One may safely assume Tyson Fury’s encounter with the school careers advisor was one of the briefer instances of preparing the pupil to enter the workplace. Partly because Fury wasn’t there, having quit school at ten, but coming from a long line of boxers, brawlers, bare-knucklers and the odd grandmother who “was no pushover”, he was destined for the fight game from day one.
Literally. Born three months premature and needing to be revived three times when only a few minutes old, his father John, himself a professional boxer, prophesied that this child would one day become the heavyweight champion of the world. An appropriate name was thus bestowed, and so it came to pass.
Treating him with the reverence traditionally accorded such a warrior, however, has not been so easy for the public. Turning up for press conferences dressed as Batman, for example, or piling on the stones during long spells of depression have complicated his acceptance as an elite sportsman. Yet he’s always been an outrageous athlete. As a child he could bash a golf ball 250 yards with just one hand.
His terrifying immensity – 6ft 5in and 15 stone by the age of 14 – cut both ways though, as in early fights opponents would take one look at him and vanish, but word of the teenage traveller sensation spread. And while training facilities remained “basic” (including “outside Uncle Hughie’s mechanic’s shed”), as did nutrition (pies by Asda), his versatility and self-confidence, combined with some canny family cornermen saw him flatten increasingly more skilful opponents.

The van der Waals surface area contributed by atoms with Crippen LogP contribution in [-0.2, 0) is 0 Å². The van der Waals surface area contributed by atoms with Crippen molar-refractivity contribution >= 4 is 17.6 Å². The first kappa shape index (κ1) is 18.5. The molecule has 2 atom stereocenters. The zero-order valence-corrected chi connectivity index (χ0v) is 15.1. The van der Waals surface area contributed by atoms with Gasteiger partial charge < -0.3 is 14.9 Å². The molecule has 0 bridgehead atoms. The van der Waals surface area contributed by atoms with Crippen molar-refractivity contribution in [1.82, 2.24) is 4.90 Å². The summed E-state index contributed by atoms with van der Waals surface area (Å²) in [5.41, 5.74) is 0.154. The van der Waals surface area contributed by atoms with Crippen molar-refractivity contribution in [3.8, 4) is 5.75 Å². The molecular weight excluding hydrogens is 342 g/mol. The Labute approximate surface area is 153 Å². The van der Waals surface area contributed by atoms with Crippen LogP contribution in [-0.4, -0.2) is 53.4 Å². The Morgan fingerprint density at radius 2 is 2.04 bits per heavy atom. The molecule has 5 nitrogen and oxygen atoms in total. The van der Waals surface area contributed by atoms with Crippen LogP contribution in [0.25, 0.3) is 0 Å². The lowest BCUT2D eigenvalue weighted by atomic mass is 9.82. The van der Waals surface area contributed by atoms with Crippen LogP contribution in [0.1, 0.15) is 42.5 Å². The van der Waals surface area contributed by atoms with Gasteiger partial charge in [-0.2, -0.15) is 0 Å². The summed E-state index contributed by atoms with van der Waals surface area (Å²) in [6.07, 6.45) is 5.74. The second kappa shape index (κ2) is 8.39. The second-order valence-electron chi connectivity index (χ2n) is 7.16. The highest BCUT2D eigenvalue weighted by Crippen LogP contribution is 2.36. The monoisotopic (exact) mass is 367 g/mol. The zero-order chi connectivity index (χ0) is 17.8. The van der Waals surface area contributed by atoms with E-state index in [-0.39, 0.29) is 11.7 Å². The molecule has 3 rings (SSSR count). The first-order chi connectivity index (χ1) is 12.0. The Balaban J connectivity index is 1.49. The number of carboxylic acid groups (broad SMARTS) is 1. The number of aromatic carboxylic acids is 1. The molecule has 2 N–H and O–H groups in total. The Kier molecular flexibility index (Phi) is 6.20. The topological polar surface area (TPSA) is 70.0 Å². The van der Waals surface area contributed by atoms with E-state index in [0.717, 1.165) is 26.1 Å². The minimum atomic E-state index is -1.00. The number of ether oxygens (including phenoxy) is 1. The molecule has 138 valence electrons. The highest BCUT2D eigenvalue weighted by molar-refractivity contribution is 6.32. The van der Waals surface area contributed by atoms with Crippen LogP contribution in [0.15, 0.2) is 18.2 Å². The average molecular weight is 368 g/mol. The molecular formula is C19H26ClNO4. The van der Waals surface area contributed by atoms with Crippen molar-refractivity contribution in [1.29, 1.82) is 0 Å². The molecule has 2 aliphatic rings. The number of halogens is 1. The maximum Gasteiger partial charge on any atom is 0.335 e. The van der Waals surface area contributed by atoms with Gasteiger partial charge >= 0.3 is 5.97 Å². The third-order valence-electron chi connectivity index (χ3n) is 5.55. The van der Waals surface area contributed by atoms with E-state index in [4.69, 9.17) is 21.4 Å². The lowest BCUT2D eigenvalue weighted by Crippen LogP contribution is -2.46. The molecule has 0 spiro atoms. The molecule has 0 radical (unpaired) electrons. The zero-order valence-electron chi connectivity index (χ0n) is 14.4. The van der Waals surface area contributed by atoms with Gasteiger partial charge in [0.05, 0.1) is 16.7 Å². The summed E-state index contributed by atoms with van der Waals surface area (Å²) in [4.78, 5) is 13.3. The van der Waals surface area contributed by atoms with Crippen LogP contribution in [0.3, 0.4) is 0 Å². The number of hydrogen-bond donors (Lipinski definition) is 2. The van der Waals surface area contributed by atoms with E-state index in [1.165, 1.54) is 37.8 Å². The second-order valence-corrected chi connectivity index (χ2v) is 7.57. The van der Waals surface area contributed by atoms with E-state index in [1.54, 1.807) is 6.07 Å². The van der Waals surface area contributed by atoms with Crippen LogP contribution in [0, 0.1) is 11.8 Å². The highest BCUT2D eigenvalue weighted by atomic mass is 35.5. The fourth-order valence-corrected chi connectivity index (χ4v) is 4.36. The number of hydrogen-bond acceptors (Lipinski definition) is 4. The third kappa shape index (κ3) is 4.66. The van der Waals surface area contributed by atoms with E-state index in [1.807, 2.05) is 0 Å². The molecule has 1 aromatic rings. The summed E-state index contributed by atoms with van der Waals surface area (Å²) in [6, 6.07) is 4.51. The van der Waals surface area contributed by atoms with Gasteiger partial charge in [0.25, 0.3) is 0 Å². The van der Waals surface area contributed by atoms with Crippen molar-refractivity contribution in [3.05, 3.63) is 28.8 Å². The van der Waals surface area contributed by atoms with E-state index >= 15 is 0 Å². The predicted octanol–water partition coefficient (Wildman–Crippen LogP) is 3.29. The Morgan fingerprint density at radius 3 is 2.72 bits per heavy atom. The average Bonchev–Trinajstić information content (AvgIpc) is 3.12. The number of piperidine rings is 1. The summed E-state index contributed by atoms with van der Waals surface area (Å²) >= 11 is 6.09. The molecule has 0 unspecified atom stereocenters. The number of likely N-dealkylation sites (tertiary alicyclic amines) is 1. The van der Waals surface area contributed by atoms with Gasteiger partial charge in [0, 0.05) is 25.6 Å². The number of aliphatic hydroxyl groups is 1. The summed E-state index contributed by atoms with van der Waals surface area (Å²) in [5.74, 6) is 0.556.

In turn, they led to more eccentric celebrations. After battering the American Kevin Johnson in Belfast, the post-fight festivities back at the hotel featured Fury’s singing to Johnson’s piano accompaniment. He emerged shirtless from Madison Square Garden after beating Steve Cunningham and spent his entire purse on a chinchilla coat. But after beating Vladimir Klitschko to win the world title in 2015, he was himself flattened by depression for two years, which came at him with all the tricks: paranoia, hallucinations, insomnia, multi-day drinking benders, suicidal ideation.
He was diagnosed with OCD and as bipolar, but only began the climb back up to the ring, and back down to his fighting weight (from ten stone over), when like many fighters before him, he knelt to ask God for assistance. God agreed, and once various scheduling irritations were set aside, he gave the fearsome Deontay Wilder, and the boxing world, the shock of its life when Wilder knocked him OUT COLD, only for Fury to come round at the count of five and carry on fighting. (Wilder/Fury II is in February.)
There are times in the book when Fury skates over the detail, such as “my dad was handed a prison sentence after a row with another man” – he got 11 years for gouging another man’s eye out – or unexplained fallings out with close family members, but otherwise he delivers on his “Behind the Mask” promise. Beneath the rowdy showmanship is a gifted athlete with bottomless reservoirs of determination and a rare willingness to be frank about his vulnerability to depression. Like Wilder, you may have to take him more seriously than your instincts suggest.
Behind the Mask, by Tyson Fury. Century, £20